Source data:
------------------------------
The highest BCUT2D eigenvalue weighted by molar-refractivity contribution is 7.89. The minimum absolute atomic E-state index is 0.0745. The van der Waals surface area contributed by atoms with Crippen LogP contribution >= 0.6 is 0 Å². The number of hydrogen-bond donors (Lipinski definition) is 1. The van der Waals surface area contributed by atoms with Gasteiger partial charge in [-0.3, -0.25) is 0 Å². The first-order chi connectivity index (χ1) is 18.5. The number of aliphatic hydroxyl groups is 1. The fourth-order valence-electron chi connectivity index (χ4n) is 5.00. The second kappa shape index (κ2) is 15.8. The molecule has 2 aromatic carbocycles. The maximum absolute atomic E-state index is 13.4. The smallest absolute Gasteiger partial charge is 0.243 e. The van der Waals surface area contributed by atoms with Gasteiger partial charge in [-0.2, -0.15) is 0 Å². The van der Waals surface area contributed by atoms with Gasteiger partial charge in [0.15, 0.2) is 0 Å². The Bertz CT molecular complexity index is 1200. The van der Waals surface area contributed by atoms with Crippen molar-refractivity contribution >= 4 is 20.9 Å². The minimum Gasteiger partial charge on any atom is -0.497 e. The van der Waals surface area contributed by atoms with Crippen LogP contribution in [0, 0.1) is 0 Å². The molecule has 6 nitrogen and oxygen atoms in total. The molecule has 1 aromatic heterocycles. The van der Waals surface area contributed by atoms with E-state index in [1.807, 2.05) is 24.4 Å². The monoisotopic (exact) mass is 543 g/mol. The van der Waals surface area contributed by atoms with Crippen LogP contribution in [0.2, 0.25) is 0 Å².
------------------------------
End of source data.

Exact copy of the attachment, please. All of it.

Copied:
The highest BCUT2D eigenvalue weighted by molar-refractivity contribution is 7.89. The minimum absolute atomic E-state index is 0.0745. The van der Waals surface area contributed by atoms with Crippen LogP contribution >= 0.6 is 0 Å². The number of hydrogen-bond donors (Lipinski definition) is 1. The van der Waals surface area contributed by atoms with Gasteiger partial charge in [-0.3, -0.25) is 0 Å². The first-order chi connectivity index (χ1) is 18.5. The number of aliphatic hydroxyl groups is 1. The fourth-order valence-electron chi connectivity index (χ4n) is 5.00. The second kappa shape index (κ2) is 15.8. The molecule has 2 aromatic carbocycles. The maximum absolute atomic E-state index is 13.4. The smallest absolute Gasteiger partial charge is 0.243 e. The van der Waals surface area contributed by atoms with Gasteiger partial charge in [-0.2, -0.15) is 0 Å². The van der Waals surface area contributed by atoms with Gasteiger partial charge in [0.15, 0.2) is 0 Å². The Bertz CT molecular complexity index is 1200. The van der Waals surface area contributed by atoms with Crippen molar-refractivity contribution >= 4 is 20.9 Å². The minimum Gasteiger partial charge on any atom is -0.497 e. The van der Waals surface area contributed by atoms with Crippen LogP contribution in [0, 0.1) is 0 Å². The molecule has 6 nitrogen and oxygen atoms in total. The molecule has 1 aromatic heterocycles. The van der Waals surface area contributed by atoms with E-state index in [1.807, 2.05) is 24.4 Å². The monoisotopic (exact) mass is 543 g/mol. The van der Waals surface area contributed by atoms with Crippen LogP contribution in [0.2, 0.25) is 0 Å².